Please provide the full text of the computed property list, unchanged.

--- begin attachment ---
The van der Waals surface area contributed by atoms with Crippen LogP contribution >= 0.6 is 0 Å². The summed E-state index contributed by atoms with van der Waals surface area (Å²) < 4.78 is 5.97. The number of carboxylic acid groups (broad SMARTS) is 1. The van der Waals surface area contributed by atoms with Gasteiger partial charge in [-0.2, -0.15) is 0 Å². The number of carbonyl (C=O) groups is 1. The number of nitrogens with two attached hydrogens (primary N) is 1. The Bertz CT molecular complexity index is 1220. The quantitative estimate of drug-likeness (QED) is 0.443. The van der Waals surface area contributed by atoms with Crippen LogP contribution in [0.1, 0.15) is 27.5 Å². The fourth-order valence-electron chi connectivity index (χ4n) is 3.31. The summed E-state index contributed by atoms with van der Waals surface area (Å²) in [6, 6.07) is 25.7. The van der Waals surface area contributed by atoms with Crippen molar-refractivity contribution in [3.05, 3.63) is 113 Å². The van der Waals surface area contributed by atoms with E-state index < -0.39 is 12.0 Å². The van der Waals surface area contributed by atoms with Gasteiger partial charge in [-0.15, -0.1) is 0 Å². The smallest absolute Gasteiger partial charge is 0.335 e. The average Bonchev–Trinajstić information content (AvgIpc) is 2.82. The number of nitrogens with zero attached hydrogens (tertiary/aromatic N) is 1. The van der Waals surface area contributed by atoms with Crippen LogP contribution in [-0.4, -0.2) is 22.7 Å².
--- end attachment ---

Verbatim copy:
The van der Waals surface area contributed by atoms with Crippen LogP contribution >= 0.6 is 0 Å². The summed E-state index contributed by atoms with van der Waals surface area (Å²) < 4.78 is 5.97. The number of carboxylic acid groups (broad SMARTS) is 1. The van der Waals surface area contributed by atoms with Gasteiger partial charge in [-0.2, -0.15) is 0 Å². The number of carbonyl (C=O) groups is 1. The number of nitrogens with two attached hydrogens (primary N) is 1. The Bertz CT molecular complexity index is 1220. The quantitative estimate of drug-likeness (QED) is 0.443. The van der Waals surface area contributed by atoms with Crippen LogP contribution in [0.1, 0.15) is 27.5 Å². The fourth-order valence-electron chi connectivity index (χ4n) is 3.31. The summed E-state index contributed by atoms with van der Waals surface area (Å²) in [6, 6.07) is 25.7. The van der Waals surface area contributed by atoms with Crippen molar-refractivity contribution in [3.05, 3.63) is 113 Å². The van der Waals surface area contributed by atoms with E-state index < -0.39 is 12.0 Å². The van der Waals surface area contributed by atoms with Gasteiger partial charge in [-0.15, -0.1) is 0 Å². The smallest absolute Gasteiger partial charge is 0.335 e. The average Bonchev–Trinajstić information content (AvgIpc) is 2.82. The number of nitrogens with zero attached hydrogens (tertiary/aromatic N) is 1. The van der Waals surface area contributed by atoms with Crippen LogP contribution in [-0.4, -0.2) is 22.7 Å².